By Elaine WilsonSeptember 18, 2008
FORT SAM HOUSTON, Texas --- Seven years ago, Brad Barrett was 41 and retiring from the Air Force. Healthy all his life, he figured his final medical exam prior to separation would be a breeze.
The doctors ordered a full range of tests, including a prostate-specific antigen blood test, which is used to detect prostate cancer. The choice to conduct the test was somewhat out of the ordinary; it's not routine until men reach age 50.
It turned out to be a good choice for Barrett. Test results showed his PSA levels were rising, a possible indicator of a prostate problem.
"My level was higher than usual but not at a level to warrant a biopsy at the time," said Barrett, now working for Army Emergency Management, Directorate of Plans, Training, Mobilization and Security here.
Doctors recommended Barrett take the test annually and four years ago, his PSA level was high enough to cause concern and a biopsy was ordered.
"The results showed I had early-stage prostate cancer," Barrett said.
The news was upsetting, particularly when Barrett thought about the consequences if he had not undergone the test as early as he did.
"I was really lucky," he said.
Barrett successfully underwent radiation therapy, one of several options for treating prostate cancer, and so far the treatment has been effective. However, he still must go for a test every six months for five years.
"It's traumatic the days and weeks before a test," he said. "Before I take the test, I always wonder, will I live or die'"
Although it's not highly publicized, prostate cancer is the most common non-skin cancer in America, affecting one in six men, according to the Prostate Cancer Foundation. The cancer is more commonly seen in older men. More than 65 percent of all prostate cancers are diagnosed in men over age 65. The risk of developing prostate cancer is 1 in 10,000 for men under age 40, but shoots up to 1 in 14 for men ages 60 to 69.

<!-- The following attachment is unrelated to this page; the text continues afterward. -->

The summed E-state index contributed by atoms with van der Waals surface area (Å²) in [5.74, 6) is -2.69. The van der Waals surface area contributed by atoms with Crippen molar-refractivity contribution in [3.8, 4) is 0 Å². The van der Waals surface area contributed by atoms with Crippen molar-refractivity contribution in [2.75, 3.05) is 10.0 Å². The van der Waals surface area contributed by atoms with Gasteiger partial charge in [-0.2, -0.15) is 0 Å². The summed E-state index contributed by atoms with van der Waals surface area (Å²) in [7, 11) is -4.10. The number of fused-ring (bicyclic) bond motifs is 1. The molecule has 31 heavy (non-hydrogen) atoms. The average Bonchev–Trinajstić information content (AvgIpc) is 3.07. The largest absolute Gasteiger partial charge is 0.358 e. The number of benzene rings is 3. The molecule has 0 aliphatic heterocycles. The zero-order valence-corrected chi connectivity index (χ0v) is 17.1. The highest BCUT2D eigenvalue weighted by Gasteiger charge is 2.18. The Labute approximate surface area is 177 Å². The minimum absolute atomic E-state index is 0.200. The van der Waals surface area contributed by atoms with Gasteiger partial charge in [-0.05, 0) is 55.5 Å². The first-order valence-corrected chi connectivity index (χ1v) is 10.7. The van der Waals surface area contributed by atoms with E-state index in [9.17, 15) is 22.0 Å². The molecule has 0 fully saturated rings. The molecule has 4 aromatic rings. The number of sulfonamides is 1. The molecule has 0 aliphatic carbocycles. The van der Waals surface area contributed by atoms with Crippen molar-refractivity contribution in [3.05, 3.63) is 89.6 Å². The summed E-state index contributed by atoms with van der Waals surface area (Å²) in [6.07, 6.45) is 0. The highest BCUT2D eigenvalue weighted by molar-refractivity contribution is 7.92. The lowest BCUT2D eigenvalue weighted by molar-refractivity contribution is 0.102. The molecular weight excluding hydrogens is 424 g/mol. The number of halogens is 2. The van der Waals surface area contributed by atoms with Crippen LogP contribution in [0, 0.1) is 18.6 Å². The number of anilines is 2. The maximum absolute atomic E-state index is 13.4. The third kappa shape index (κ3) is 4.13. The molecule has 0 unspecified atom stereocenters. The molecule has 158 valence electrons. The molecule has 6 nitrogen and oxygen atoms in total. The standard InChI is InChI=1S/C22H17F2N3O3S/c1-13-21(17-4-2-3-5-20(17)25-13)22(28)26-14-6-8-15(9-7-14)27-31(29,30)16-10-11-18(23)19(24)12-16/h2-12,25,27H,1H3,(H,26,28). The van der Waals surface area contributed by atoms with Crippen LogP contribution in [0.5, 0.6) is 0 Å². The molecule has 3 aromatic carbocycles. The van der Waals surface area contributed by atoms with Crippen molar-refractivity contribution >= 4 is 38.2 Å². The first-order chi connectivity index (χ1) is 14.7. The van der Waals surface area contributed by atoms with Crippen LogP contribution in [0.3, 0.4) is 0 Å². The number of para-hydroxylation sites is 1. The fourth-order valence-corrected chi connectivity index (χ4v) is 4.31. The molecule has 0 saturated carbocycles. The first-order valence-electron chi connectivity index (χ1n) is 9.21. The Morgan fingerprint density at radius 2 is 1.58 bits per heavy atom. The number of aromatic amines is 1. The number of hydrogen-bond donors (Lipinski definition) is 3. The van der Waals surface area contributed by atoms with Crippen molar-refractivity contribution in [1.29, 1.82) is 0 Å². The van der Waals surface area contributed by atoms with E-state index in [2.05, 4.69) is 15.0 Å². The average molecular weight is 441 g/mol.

Race and Family history play a role in men's risk for prostate cancer. According to the foundation, African-American men are 61 percent more likely to develop prostate cancer compared with Caucasian men and are nearly 2.5 times as likely to die from the disease. Men with a first-degree relative - father, brother or son - with a history of prostate cancer are also at a higher risk; they are twice as likely to develop the disease.
In its early stages, like with Barrett, many men will not experience any symptoms, underscoring the need for testing. The American Cancer Society recommends an annual PSA blood test and digital rectal exam beginning at age 50. Men at high risk should begin testing at age 40 or 45 depending on Family history.
An early detection can prove a lifesaver. Nearly 100 percent of men diagnosed when the cancer is in the local and regional stages will be disease-free after five years, according to the foundation.
Barrett hopes to be one of those success stories.
"I didn't have a Family history or other risk factors," he said. "I'm just very grateful my military doctors went the extra mile and ordered that test."
For more information on prostate cancer, visit www.prostatecancerfoundation.org.